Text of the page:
Laurence Capron: "I miss the bonds that I had forged with the female colleagues from my cohort"
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Laurence Capron is the professor of partnership and active ownership at Insead and director of the school’s executive education M&A and corporate strategy programme. She is particularly focused on how corporations combine organic growth with acquisitive growth and directed the Insead-Wharton alliance from 2007-2010.

Prof Capron joined Insead in 1997 after earning her PhD in strategy from HEC Paris and working at the University of Western Ontario in Canada. She has also been visiting faculty at Kellogg School of Management at Northwestern University, Wharton and MIT Sloan School of Management in the US. She sits on the editorial board of the Strategic Management Journal and is a member of the European Network of Women in Leadership.

In her spare time, Prof Capron enjoys hiking.

1. When did you know you wanted to teach?

I embarked on the PhD programme on the spur of the moment following the recommendation of a strategy professor. I think that I would also have enjoyed other careers in managerial positions.

2. Do you have a teaching routine?

For an 8:30am class, I wake up at 5am, reach the office at 6:30am and review my materials and the responses of the students to the session’s online survey. I then call my children before they leave for school and head to the classroom at least 30 mins before class starts. During class, I use a mix of case, lecture, group work, videos and simulation, trying to vary the rhythm of the class as much as I can.

3. What is the strangest thing you have ever done when teaching?

Once, at the end of my MBA course, one student stood up and offered me a rose. It was such a nice gesture that I hugged him while thanking him. Then another student stood up with a rose and another. Everybody had come with a rose! Since I had started that way, I felt compelled to hug every one of my 90 students, who lined up one after the other. It was certainly a strange experience!

4. What would you do if you were dean for the day?

I would ask faculty to make a very short presentation to the whole school about their work. It could be a key research idea, an amazing case study that they teach, or anything they want to discuss.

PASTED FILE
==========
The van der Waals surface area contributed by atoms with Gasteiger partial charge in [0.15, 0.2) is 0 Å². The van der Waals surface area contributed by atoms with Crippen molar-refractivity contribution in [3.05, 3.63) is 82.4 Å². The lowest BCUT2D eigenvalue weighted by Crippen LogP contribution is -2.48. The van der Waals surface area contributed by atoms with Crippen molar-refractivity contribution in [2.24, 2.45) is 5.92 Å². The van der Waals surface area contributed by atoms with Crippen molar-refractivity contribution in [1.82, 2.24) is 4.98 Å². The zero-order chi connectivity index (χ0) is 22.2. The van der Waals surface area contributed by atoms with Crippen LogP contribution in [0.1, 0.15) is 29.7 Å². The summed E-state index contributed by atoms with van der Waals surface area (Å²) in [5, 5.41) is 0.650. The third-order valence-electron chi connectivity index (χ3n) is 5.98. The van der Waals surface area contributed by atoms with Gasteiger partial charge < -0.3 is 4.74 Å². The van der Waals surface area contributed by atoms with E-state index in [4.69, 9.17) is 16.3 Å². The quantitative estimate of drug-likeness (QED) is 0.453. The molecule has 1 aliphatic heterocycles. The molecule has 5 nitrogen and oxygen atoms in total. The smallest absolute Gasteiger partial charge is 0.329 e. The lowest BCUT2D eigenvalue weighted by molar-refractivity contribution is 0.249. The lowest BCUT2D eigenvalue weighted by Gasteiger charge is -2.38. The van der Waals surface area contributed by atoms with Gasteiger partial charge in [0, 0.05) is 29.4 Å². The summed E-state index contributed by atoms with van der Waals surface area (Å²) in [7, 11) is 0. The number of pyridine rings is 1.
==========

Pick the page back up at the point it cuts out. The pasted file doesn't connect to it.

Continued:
5. What is the best piece of advice given to you by a teacher?

Your students don’t care what you know unless they know that you care.

6. What academic achievement are you most proud of?

I am proud of having reached out to a broader managerial audience in my recent book Build, Borrow or Buy: Solving the Growth Dilemma, in collaboration with Will Mitchell from the University of Toronto and Duke University Fuqua School of Business. This book is the result of 20 years of research and teaching about M & As and corporate strategy.

7. What is your biggest lesson learnt?

Keep the ball rolling – in academia, we have a tendency to be perfectionists and to procrastinate until we can write the “perfect” article or book. We need to stay humble and, while recognising the shortcomings of each paper that we write, we must keep the ball rolling. Maintaining the momentum through repetition ultimately leads to improvements and to work that will impact business practices and people’s lives.

8. How do you deal with male-dominated environments?

It wasn’t easy at first, especially with some older misogynistic colleagues. Even though the environment is still heavily male dominated, attitudes have changed and I have also become more self confident. Still, I miss the bonds that I had forged with the female colleagues from my cohort who, unfortunately, have almost all left because of dual career or other issues. Not so much I can do about it . . .

9. What advice would you give to women in business?

Don’t be shy about asking for more. More responsibilities, more rewards, more mentoring and more training. I am always disappointed to have so few women in my executive education programme, for example.

10. What is the last book you read?

How Children Succeed by Paul Tough. I enjoyed reading the richness of teaching experiences in communities plagued by poverty, violence, low access to education. It provides a stark contrast with my business school environment.

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